I guess my advice is to do your homework. Things like good lighting, a low crime rate, and people nearby are all factors that would point toward greater outdoor safety, and it never hurts to be versed in self-defense and have some mace nearby.

Q7: Replacing paper towels

Can you talk a little bit about how you migrated away from using paper towels?
– Adam

First of all, I should note that we do still use paper towels for one purpose: cleaning up after our puppy. We have a puppy who is going through potty training and he has accidents, so we’ve been using paper towels and a pet cleanup spray to clean up after him. That’s really our only use for paper towels in the last… several years.

A long time ago, we did use paper towels a lot for all kinds of household messes. The way we moved away from that was that I simply devoted a drawer in our kitchen to a bunch of cloths in various sizes – smaller washing cloths, bigger drying cloths, and some multiuser microfiber cloths.

When we use one, we toss it down the stairs to our basement, which is where our washing machine is. The next time someone goes down there, they just grab the item and put it in next to the washing machine in a little spot right next to the washer. Then, the next time someone runs a load of clothes, they just toss in any items that are there. Since we have five people here and all of us are in some kind of exercise class or sport, we do a fair amount of laundry, so this pile never really builds up.

There wasn’t much of a transition period. I just decided to make the big switch one day and bought a bunch of bulk towels. I emptied out that drawer, filled it with towels, and found some other homes for the items in that drawer, and just didn’t buy paper towels any more. Whenever someone would ask where the paper towels were, I’d just tell them to grab something out of that drawer and to toss it down the stairs when they were done.

If you don’t have the ability to toss the used ones down the stairs, just get a little tub and put it under the sink and toss the used ones in there. Once a week or so, wash everything in the tub, or add it to a washer load of towels.

The savings on this is enormous. Our expense of buying paper towels after that just vanished. We do have some on hand right now for puppy cleanup because that’s about the only task that’s pretty awkward with cloths – we could do it with reusable cloths but, I’ll be honest, I don’t want my kids cleaning up a dog mess then tossing that cloth down the stairs. Aside from that, the cloths handle everything we ever used paper towels for.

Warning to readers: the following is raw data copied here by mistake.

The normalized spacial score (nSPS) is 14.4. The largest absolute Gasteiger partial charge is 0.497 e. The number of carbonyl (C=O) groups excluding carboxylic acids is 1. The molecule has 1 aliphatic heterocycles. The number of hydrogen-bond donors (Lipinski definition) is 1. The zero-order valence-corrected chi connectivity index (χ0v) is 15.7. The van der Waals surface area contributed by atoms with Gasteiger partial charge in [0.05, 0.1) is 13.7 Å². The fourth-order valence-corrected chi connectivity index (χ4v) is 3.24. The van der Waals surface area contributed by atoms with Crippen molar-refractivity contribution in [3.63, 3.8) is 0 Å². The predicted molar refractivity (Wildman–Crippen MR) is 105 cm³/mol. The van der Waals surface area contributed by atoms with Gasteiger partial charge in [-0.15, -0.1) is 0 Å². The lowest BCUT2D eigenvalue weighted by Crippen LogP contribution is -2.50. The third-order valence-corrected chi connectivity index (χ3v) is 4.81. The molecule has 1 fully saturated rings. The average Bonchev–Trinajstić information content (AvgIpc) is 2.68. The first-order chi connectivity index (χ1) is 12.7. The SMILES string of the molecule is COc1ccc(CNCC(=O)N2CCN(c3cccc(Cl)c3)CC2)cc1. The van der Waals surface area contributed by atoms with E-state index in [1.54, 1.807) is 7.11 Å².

Q8: Retiring in inexpensive country?

What do you think of the idea of retiring and living in another country with a lower cost of living? We don’t have any living family close to us in the US and we are considering retiring abroad and living out our years somewhere new.
– Ava

It’s a completely reasonable plan with one minor issue. That issue is that if you move to a country that’s got a lot of amenities that you would expect being a lifelong resident of the US, it’s very likely that it’s either going through our about to go through a big bump in the value of the currency that will bring cost of living up to something closer to the United States. What will happen is that prices will inflate there much faster than prices inflate at home without the exchange rate keeping pace. This is currently happening in a lot of Southeast Asia nations.

The countries that are cheap to live in and will likely remain so for a while are often lacking a lot of the amenities of living in the United States.

I’d try to target a country that is in the early stages of industrial and commercial development. For example, I know of a couple of people who recently decided to retire in Costa Rica. I would also not rely on a 4% withdrawal rate from my retirement savings, especially at first. Try to keep your withdrawal rate at 3% or even lower if you can.

Q9: Returning cans for nickel refund

I just moved to Iowa and was surprised by the nickel deposit on cans. Is it worth the effort to return the cans to get the nickel deposit back?
– Amy

Yes and no. It’s one of those tasks that’s right on the fine line.

I think it’s worth it if you’re organized about it and have a convenient place to return cans that makes it easy. The thing is, not all places make returning cans an easy venture, and if you accumulate a lot of cans, organizing them can be difficult.

I actually did the math on this in the past and found that our usual system of just tossing cans in a bag and then taking a few bags to a place to return cans netted us about $10 per hour of effort. There are other places that would accept cans, but you had to organize them in flats which just moved the effort to filling up flats and being careful when transporting them.

Our approach these days is to keep a few bags of cans in our garage. Occasionally, we get kids from the high school coming around asking for can donations for some school-related activity, like “after prom,” and we just donate our cans to them. We don’t accumulate that many, after all, and it adds up to about the same as a $5 or $10 donation to them, which we’d give anyway. This has the added benefit of handling our cans so we don’t have to take them to the store for recycling.

Q10: Angry with work every day

I have a great paying job with great benefits but almost every day I end up leaving work really angry and upset with what’s going on there. We make custom software for various clients and they come in with unrealistic expectations and management tells them that of course we can do it and then saddles us with making fairy tales come true without even checking to see if things are possible. So then we do the best we can and the client isn’t happy but the manager just moves on to the next client and promises more unrealistic stuff. I am sick of management detached from reality and I am sick of always having to pretend we’re solving unsolvable problems and I am sick of management seemingly not caring about it.